One thing seizures do is to destabilize the normal.  Things that are generally so familiar as to be completely non-noticeable suddenly appear, and are weird, distinct.  A smell reminds me of a million things I've smelled like that before, and shifts me to some unexpected emotional terrain.  I hear a sound and it evokes some sort of dream--did I have it last night?  Years ago?--and for an instant I'm catching glimpses of the dream world, a sort of dark blue around the edges.  Any sensory input can have this effect, from a raindrop hitting my arm to the taste of lukewarm coffee.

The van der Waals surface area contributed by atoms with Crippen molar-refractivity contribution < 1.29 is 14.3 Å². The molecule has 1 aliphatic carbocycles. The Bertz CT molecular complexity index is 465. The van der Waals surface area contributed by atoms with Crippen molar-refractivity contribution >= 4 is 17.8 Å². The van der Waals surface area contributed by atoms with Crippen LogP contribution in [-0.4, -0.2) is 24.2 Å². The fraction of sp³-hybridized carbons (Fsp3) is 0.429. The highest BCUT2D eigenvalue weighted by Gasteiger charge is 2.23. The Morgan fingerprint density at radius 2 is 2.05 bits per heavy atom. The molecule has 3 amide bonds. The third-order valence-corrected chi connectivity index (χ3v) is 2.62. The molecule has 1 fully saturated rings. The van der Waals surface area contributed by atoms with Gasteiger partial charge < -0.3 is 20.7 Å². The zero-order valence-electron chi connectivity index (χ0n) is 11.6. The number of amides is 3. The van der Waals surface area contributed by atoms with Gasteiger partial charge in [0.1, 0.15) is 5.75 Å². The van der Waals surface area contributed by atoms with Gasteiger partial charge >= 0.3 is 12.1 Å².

Then it becomes an issue of framing:  is this a kind of miraculous moment, where I'm experiencing the world with fresh perception, or is it a frightening destabilization?  I guess both.  Much of the familiarity of the everyday world is comforting.  It provides a predictability that's functional.  Not knowing when that familiarity is going to disappear is--well, it's just odd.  It's like I'm walking along and I have no real sense whether there will be a stable surface under my foot.  Sort of an Alice in Wonderland phenomenon.  And we all know that Alice became a celebrity because of the wildness she was exposed to.  But she didn't always seem to be having fun in the process.